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Michigan State News

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Goorge G. Van Alstine, a resident of Port Huron, started about the flrst of the present month for a trip to Mexico, and during his absence, both his wife and little child have died of scarlet fever. All efforts to find Mr. V. and apprise him of the sad intelligonce have proven unavailing.' The liabilities of Root, Strong & Co., the Detroit firm that recently failed, figure up $700,000 with assets of $600,000. While the Rev. Mr. Church was discoursing to a Methodist congregation at Waterloo on Sunday, a large stone carne crashing through an opposite window, scattering f ragm.ents of glass o'er the congregation and narrowly missing the dominie's head. Saginaw saw-mills are getting down to business and will hump themselves for a big season's cut of pine. Cornelius Austin, a Walled Lake farmer, died recently at the age of 97 years. He was a soldier of the war of 1812, aud had been a resident of Michigan nearly sixty years. The Michigan Central will invest $30,000 in a new depot at Bay City. Notwithstanding that everybody knows it's not conducive to great longevity to attempt the boarding of moving railway trains, many people seem to think the sport offsets the danger. But the Pewamo man who tried it and feil beneatb. the cars, the flange of the wheels shaving his scalp, but not crushing it, has that he's had enough of that kind of fun. The assooiation business is bound to eventually take in all classes of people. Even the ministers over in Lenawee county are g'oing to have a little organization of their own, and will get themselves together next month for that purpose. Grand Rapids' new cable road, the only one we believe in all Michigan, will soon be in operation. The testimony in the famous Clay case, taken in the Grand Rapids probate court, has been forwarded to Governor Luce for his decisión. Port Huron people believe in giving the boys a chance. Her newly elected mayor is but 26 years old. "Wheeler, a Gratiot county burg, is having an epidemie of measjes and brand new babies. A couple of Torch Lake chaps cut and put up an average of nearly seven cords of wood daily for sixty -one days. Chopping wood seems to be getting somewhat of a dangerous avocation. A White Oak man tried it and dropped dead before the job was finished. But heart-disease waslingering around the sap bush. The remains of a child that were buried twenty years ago at St. Clair were unearthed the other day and the features found to be as natural as they were before burial took place. Since November last the Elk Rapids Iron company has purchased wood which, if placed in a continuous pile, f our feet in height, would string out seven miles in length. The largest funeral ever held in Lake county was that of Hon. George Oviatt, at Chase, there being some 3,000 people in attendanee. George Payne, a Cheshire citizen, was somewhat pained by a 50 fine for indulging in a little pounding spree of his wife. An explosión of gas in the Jackspn corset steel works damaged the factory $2,500 worth on the 16th. The explosión of a gas-meter in the Battle Creek Methodist church on Sunday made hustling times for a few minutes. One man had a hole cut in his scalp by a flying piece of metal. Those who take kindly to strangers are said to often entertain angels unawares. We have noticed, however, that some people don't flnd it out, as in the case of a Kent county farmer one day last week. The stranger ate a hearty dinner and departed, as-did also the farmer's pocketbook containing $50. For injuries received while in the employ of the Brush Electric Light company Almeron Kratz, of Detroit, has been awarded $10,000 damages. A Croswell dudé recently invested in $42 worth of collars and euffs. The picnic season is approaching. Bam Clay, the same Sam who has the ability to keep all Grand Rapids in hubbub, announces another $50,000 lawsuit against Ènos Putnam for alienating his wife's affections. Sam bas pluck, if not discretion. A Hancock man with a crooked name, landed a cup of hot coffee plub into the face of a neighbor whom he didn't like, but it cost him $10.95 for the sweet revenge. A Fallassburg man named Koster has just contracted his first illness and doctor's bill, although past 82 years of age. The Germán lady, of East Saginaw, who sent a package of cáncer cure to the Germán emperor some months ago at a cost of express charges, has jnst been notified that the medicine isn't wanted. Repu blies it seems are not alone ungrateful. Gladstone will make some fellow a present of a little patch of land, provided he's plenty of cash in his pocket, and the inclination to use $25,000 of it in the building of a brick hotel. A Varmontville boy got a nice little hole in his arm while making the acquaintance of a toy pistol. At the age of 48 a Varmontville lady is the mother of fourteen children, the youngest of which is a babe a few days old. Her husband, contrary to the usual custom in large families, is wealthy. A Casnovia woman bas brought suit for divorce f rom her liege lord . in the ground that he's only bought her $6.50 worth of clothing in the last three years. Under the circumstances, the complainant has shown great forbearance. A test case involving the validity of the local option election law will be argued before the supreme court on May 21. Calumet was illuminated by a $8,500 blaze on the night of the 18th; no insurance. Although putting in its best licks to catch up with its orders, the Morton Manufacturing company at Romeo has more work on hand than it can do for the next three months. Over a ton and a half of mail is handled daily at the Port Huron postoffice. Monroe has a pear tree that is nearly a century old. It is sixty-five feet in height, and the trunk, flve feet above the ground, is thirteen feet in circumference. This tree stil] bears anual crops of about fifty bushels of choice fruit. Professor L. H. Bailey, Jr., of the state Agricultural college, has suecumbed to the tempting offer of Cornell university of $3,000 per annum and a year's trip in Europe. The Presbyterian church at Negaunee is to have an imported parson all the way from Chicago. Stock's big roller milis at Hillsdale will use crude petroleum for fuel. A Unadilla couple have completed sixty years of married life, without even a thought of divorce. Well done, good and faithful servants. A A way back ác the sixties Daniel Leivingway, of Hun i lat' county, caught a bullet at Chancellorsville which he has since worn asa memento of his army experience. But lately the piece of lead hasnt agreed with his constitution, and the other day he had the university doctors cut it out from the hip in which it was loeated. The divorce business is likely to continue in Kent county, as over 500 marriage licenses have been issued by the county clerk in the past seven months. If there is anything about which people do not lie it's their money. A citizen of Gratiot county inforraed the assessor last spring that he had just $500 out at interest, but the new tax law showed the sum to be $13,000. A woman of the same county gave in the same amount, which turned out to be $6,000. The Eaton county circuit court is wrestling with a calendar of 117 cases, eleven of which are of the criminal class. Smith & Wilson, of Marquette, have been awarded the government contract f or the building of the new custom house at that place for 865,500. Some people are Tigorous kickers, but Henry Hill, of Olivet, who tried titles in that line with a horse, found it rather up-hill tvork. He won't try again, not until he recovers from his recent encounter. At the agricultura! college sale of blooded stock at Lansing, the highest price realized was &10. This hardly equals the efforts Of private partieswho of ten swap single animáis for cash that reaches into thousands. . A JHuskegon county lady nampd Bane deeded her son a $10,u00 farm on condition that she should be properly taken care of for the remainder of her natural life. Instead of this, she alleges that he has been the bane of her life, and now brings suit to recover possession of the farm. That Beuzie county folks are seeing sea serpents this early in the season may be attributod to the fact that the reign of local prohibition is so near at hand. As the season advances marvelous developménts may be anticipated. Swift and sure are the judpments of Judge Swift, who taxed a Detroit saloonist $108 for doing business on Sunday. East Saginaw's hea viest taxpayer, Michael Jeffers, who ofïered to sell his property at its assessed valuation, has concluded that the assessor wasn:t so far off after all, and has withdrawn the hasty offer. Fenton opens the season of attractions with a gilt-edged gypsy camp. If any town in the state would like to invest, however, Fenton folks will sell 'em cheap. Grand Rapids parties will handle dressed beef in bulk by the aid of a $6,000 refrigerator. Cleanliness may be next door neighbor to godliness, as has been intimated aforetime, but the practice of washing one's feet is said to be positively dangerous. An East Saginaw man tried it the other day, but died before the job was completed. It takes ninety-niné instructors to enlighten the 1.607 students at the Ann Arbor state university, and even then some of 'em come out without knowing anything. Not all the honest men, it seems. are outside the confines of the penitentiary. A Jackson prison convict recently found a nice wad of money that had been lost by a visitor at the institution, and promptly handed the bundle over to the keeper. A Caro feminiue, who had used diamond dyes to wash off the insidious encroachment of gray hair, mistook a blue package for black the other day, and now has hair of a shade unlike any other damsel in town. A Battle Creek citizen has been seized by an uncontrolable desire for gas, and has begun to bore for the stuff on his own hook and pocket book. But what puzzles us is the necessity of boring for gas during a presidential campaign when the surface supply seems inexhaustable. Michigan insane asylums are boarding 2,316 people who are more or less off their base mentally. The tendency to insanity seems to be steadily on the increase. Two hundred and eighty-one lady students are now tnmding the p's and q:s at the state university i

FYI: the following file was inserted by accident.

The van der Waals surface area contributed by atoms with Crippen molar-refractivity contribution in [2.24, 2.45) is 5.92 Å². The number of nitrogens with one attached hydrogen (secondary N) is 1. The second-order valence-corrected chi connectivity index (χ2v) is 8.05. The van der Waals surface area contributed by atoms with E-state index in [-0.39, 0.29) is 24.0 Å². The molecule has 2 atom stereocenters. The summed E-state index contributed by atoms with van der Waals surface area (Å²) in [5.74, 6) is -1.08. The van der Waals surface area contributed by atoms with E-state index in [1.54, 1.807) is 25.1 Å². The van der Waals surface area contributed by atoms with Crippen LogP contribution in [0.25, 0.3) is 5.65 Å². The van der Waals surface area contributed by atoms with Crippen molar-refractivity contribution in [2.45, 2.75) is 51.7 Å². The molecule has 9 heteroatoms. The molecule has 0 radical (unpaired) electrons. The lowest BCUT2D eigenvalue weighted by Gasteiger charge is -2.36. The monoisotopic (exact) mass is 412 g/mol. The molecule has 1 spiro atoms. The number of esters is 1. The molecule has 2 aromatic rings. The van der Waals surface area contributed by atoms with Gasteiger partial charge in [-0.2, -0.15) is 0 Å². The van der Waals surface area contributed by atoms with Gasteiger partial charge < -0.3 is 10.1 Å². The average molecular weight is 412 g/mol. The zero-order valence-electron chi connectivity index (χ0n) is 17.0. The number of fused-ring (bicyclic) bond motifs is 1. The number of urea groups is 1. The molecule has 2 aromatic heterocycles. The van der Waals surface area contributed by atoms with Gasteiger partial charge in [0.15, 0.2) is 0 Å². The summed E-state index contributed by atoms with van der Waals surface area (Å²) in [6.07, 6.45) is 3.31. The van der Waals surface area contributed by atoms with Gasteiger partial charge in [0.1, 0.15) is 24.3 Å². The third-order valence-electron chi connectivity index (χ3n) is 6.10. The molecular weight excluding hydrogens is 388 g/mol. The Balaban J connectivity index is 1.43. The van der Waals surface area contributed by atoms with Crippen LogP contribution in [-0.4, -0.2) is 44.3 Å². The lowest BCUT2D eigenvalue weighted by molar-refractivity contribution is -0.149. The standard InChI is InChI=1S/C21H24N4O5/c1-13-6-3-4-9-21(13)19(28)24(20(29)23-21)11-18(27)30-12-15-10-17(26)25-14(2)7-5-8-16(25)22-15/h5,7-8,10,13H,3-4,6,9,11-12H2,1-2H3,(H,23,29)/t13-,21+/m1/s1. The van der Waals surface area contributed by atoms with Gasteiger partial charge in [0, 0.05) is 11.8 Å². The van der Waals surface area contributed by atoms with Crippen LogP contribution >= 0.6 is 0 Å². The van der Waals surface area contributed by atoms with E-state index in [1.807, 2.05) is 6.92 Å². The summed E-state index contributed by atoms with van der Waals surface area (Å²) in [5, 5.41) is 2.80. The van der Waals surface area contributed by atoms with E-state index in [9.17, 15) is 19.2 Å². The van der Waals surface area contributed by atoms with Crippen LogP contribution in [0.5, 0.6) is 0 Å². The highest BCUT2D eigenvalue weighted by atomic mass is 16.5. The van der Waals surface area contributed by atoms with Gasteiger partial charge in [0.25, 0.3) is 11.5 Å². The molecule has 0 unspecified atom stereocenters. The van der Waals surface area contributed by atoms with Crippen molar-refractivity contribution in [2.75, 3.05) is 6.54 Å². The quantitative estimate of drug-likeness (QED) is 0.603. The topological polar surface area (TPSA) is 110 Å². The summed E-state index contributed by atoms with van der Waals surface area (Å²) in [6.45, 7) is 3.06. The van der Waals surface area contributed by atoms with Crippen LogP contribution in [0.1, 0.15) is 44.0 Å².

Ann Arbor Argus